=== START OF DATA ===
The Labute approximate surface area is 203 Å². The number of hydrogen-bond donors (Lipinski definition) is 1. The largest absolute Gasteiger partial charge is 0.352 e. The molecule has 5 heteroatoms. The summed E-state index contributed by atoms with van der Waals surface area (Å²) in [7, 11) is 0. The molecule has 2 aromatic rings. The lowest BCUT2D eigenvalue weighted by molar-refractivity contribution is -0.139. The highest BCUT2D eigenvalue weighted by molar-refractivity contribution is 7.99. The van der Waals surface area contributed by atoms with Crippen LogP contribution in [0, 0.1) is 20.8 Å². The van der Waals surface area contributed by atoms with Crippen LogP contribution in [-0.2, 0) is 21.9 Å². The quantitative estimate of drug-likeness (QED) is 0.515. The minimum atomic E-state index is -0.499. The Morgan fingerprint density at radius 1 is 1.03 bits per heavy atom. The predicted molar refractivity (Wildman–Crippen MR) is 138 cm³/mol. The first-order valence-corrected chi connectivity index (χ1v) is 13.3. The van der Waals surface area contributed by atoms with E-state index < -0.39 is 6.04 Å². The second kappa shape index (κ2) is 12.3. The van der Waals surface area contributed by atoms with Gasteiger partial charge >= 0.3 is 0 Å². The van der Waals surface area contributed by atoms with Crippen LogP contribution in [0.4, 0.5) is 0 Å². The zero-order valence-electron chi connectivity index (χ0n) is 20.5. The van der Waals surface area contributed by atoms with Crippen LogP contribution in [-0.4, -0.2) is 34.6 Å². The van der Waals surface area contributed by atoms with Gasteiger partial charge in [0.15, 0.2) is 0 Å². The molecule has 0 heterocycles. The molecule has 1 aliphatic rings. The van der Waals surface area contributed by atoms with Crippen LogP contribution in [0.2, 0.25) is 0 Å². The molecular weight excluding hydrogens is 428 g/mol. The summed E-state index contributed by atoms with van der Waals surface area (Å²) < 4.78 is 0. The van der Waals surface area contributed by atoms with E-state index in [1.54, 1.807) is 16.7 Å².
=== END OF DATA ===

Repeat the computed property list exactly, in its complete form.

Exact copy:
The Labute approximate surface area is 203 Å². The number of hydrogen-bond donors (Lipinski definition) is 1. The largest absolute Gasteiger partial charge is 0.352 e. The molecule has 5 heteroatoms. The summed E-state index contributed by atoms with van der Waals surface area (Å²) in [7, 11) is 0. The molecule has 2 aromatic rings. The lowest BCUT2D eigenvalue weighted by molar-refractivity contribution is -0.139. The highest BCUT2D eigenvalue weighted by molar-refractivity contribution is 7.99. The van der Waals surface area contributed by atoms with Crippen LogP contribution in [0, 0.1) is 20.8 Å². The van der Waals surface area contributed by atoms with Crippen LogP contribution in [-0.2, 0) is 21.9 Å². The quantitative estimate of drug-likeness (QED) is 0.515. The minimum atomic E-state index is -0.499. The Morgan fingerprint density at radius 1 is 1.03 bits per heavy atom. The predicted molar refractivity (Wildman–Crippen MR) is 138 cm³/mol. The first-order valence-corrected chi connectivity index (χ1v) is 13.3. The van der Waals surface area contributed by atoms with E-state index < -0.39 is 6.04 Å². The second kappa shape index (κ2) is 12.3. The van der Waals surface area contributed by atoms with Gasteiger partial charge >= 0.3 is 0 Å². The van der Waals surface area contributed by atoms with Crippen LogP contribution in [0.4, 0.5) is 0 Å². The zero-order valence-electron chi connectivity index (χ0n) is 20.5. The van der Waals surface area contributed by atoms with Crippen LogP contribution in [-0.4, -0.2) is 34.6 Å². The van der Waals surface area contributed by atoms with Gasteiger partial charge in [0.15, 0.2) is 0 Å². The molecule has 0 heterocycles. The molecule has 1 aliphatic rings. The van der Waals surface area contributed by atoms with Crippen LogP contribution in [0.2, 0.25) is 0 Å². The molecular weight excluding hydrogens is 428 g/mol. The summed E-state index contributed by atoms with van der Waals surface area (Å²) < 4.78 is 0. The van der Waals surface area contributed by atoms with E-state index in [1.54, 1.807) is 16.7 Å².